On the Possibilities of Queer Vegan Pleasure

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This is the thirteenth post in the series, Succession II: Queering the Environment, a fourteen-part series in which contributors explore topics related to unruliness, care, and pleasure. Succession II centers queer people, non-humans, systems, and ideas and explores their impact within the fields of environmental history, environmental humanities, and queer ecology.

Kyla Wazana Tompkins writes that “eating is often a site of erotic pleasure itself,” one that signals an “alignment between oral pleasure and other forms of nonnormative desire.”1 This form of political agency she coins queer alimentarity, and with it frames ingestion, and even indigestion (or, the refusal to be easily incorporated) as potentially disruptive to white racial and colonial hegemony. As we will come to argue, veganism — that is, the collection of dietary habits and other practices that aim to divest from violent consumption — can also function as a site of disruption and pleasure.

Our framing of veganism is in part due to its long association with queer orientations and food traditions. In her work on vegetarian feminist restaurants in the US and Canada, Alex Ketchum notes that many of these spaces were “owned by a collective of lesbians” and revolved around vegetarian ethics, labour issues, cost, and sourcing of products that challenged the status quo around cooking and consumption.2 In addition, as Rasmus Simonsen argues, veganism has functioned in these contexts as “a way of resisting heteronormativity, since meat-eating … is tied to the rhetorical as well as the actual reproduction of heterosexual norms and practices.”3 Where meat is symbolic of power, strength, affluence, and virility, particularly in colonial contexts, vegetal foods can be legible as queer disruptions of normative logics associated with food’s social and cultural positioning. Given “vegan food’s ability to trouble established food categories,”4 vegan practices — such as the consumption of vegan foods — can function as a kind of queer alimentarity, aligning the wish to eat plants in meat-centered places with non-normative desire.

Critical veganism is a model of speculative possibility: it makes real an imagined world of multispecies kinship beyond the structuring logics of capitalism and white supremacy in ways that are inherently queer.

Not all veganism carries the same transformative potential, however. Mainstream white veganism, for example, is focused “almost exclusively around questions of food” and “is uncoupled and detached from related actions relevant to interspecies social justice.”5 At the same time, mainstream white veganism is “very much endorsed and promoted by corporate interests and investment,”6 such that, in this context, eating vegan food comes to mean performing a kind of consumerism that is considered good or moral.7 Indeed, the conflation of veganism with moral eating emphasizes the ways that veganism has been couched in diet culture’s “clean eating” discourse which, as food studies scholar Sabrina Strings has traced, is rooted in anti-Blackness and white supremacy8. In addition, many white vegans often deploy veganism as a tool to both enable and justify ongoing settler colonialism in so-called Canada (and elsewhere). The moral underpinnings of veganism are thus used as justification for the enactment of anti-Indigenous laws and policy that include condemning and limiting Indigenous’ peoples access to food, land, and waters in ways that (re)justify the ongoing dispossession, displacement, and genocide against Indigenous people.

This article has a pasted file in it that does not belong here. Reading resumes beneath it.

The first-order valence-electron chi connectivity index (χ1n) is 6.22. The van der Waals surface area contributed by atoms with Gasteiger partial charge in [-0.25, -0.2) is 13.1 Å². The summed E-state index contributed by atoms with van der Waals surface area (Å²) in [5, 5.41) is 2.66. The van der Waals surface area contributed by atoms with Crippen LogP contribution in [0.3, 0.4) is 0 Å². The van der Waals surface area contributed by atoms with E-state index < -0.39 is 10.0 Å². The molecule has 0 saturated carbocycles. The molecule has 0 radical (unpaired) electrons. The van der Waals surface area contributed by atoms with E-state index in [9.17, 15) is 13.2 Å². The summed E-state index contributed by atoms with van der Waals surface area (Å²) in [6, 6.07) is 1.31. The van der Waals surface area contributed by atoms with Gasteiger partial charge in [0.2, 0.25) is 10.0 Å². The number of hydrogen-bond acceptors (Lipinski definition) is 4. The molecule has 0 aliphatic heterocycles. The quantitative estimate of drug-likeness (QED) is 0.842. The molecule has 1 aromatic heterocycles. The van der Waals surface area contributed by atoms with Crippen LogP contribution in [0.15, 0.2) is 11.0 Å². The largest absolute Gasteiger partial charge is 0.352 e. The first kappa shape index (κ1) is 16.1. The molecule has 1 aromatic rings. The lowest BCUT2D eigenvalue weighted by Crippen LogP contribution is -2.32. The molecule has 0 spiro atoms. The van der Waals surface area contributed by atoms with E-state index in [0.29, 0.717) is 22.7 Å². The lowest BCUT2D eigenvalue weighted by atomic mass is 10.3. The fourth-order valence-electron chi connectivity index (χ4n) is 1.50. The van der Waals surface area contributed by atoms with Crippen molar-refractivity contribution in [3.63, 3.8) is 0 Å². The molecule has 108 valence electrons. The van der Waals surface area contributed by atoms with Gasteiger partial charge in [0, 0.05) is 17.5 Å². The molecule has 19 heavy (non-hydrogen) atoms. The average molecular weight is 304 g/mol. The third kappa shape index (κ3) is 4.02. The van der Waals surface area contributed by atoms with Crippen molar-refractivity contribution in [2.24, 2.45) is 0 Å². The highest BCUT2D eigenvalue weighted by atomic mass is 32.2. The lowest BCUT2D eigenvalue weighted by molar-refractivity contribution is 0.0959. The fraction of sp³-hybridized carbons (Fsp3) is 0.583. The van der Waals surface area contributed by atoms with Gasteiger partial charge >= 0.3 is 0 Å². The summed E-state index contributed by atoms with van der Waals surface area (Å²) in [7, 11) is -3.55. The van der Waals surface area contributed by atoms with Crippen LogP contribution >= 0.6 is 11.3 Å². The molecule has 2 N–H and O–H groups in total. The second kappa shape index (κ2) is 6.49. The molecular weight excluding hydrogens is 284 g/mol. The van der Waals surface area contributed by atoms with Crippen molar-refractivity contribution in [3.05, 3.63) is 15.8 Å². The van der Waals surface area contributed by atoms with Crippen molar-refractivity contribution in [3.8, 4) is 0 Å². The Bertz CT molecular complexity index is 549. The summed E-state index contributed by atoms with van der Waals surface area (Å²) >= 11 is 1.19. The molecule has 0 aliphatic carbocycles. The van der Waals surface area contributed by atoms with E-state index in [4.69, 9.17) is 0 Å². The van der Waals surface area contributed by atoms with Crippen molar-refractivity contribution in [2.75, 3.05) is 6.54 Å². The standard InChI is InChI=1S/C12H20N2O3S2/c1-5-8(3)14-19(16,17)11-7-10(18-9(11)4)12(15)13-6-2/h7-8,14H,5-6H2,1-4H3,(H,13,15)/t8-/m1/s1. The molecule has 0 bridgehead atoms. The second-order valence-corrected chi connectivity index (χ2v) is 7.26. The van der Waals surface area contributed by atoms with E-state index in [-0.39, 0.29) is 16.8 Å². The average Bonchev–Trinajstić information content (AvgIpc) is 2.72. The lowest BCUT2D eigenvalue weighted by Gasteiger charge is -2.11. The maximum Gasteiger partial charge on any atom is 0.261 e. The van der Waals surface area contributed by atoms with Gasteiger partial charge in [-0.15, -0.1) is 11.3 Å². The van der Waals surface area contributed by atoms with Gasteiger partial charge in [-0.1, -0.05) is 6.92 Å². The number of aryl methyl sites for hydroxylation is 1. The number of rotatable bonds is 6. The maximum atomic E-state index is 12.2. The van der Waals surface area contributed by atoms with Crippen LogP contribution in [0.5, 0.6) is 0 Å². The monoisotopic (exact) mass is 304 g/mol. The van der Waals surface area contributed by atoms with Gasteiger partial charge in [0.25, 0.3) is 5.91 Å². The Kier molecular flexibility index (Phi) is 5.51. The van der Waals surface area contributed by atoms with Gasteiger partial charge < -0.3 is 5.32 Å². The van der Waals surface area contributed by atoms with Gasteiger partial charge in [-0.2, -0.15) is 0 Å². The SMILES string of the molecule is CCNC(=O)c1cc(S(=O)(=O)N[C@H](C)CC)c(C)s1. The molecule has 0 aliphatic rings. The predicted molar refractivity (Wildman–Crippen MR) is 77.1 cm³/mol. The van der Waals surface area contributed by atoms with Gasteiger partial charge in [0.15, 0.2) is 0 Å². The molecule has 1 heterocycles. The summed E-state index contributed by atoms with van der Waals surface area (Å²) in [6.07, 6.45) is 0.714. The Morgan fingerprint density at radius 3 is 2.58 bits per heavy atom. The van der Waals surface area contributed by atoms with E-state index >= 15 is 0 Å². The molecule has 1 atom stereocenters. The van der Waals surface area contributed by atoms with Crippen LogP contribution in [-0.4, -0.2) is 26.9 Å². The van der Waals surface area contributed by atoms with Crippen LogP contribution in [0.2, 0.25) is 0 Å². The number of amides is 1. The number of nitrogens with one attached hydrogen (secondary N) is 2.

While mainstream white veganism has accrued some level of popularity, critical veganisms that are rooted in anti-racist and anti-colonial logics are often dismissed by the (largely white) mainstream as unpalatable. As Carol J. Adams writes, in a context where meat, even expensive meat alternatives, are “something one enjoys,” vegetal foods become “representative of someone who does not enjoy anything: a person who leads a monotonous, passive, or merely physical existence.9 This assertion resonates with Ahmed’s work on the killjoy, a figure that brings into view the violences enacted by dominant configurations of power but, by so doing, becomes “the object of shared disapproval.”10 For both Adams and Ahmed, the table is where fraught encounters happen, further clinching the act of eating as one charged both with contention, but also, as we suggest, the pleasures of speculative possibility.

Three sets of hands reach for food spread on a blue and pink blanket
The authors and friends enjoy a queer vegan picnic. Photo courtesy of Marika Avenel Brown and Melissa Montanari.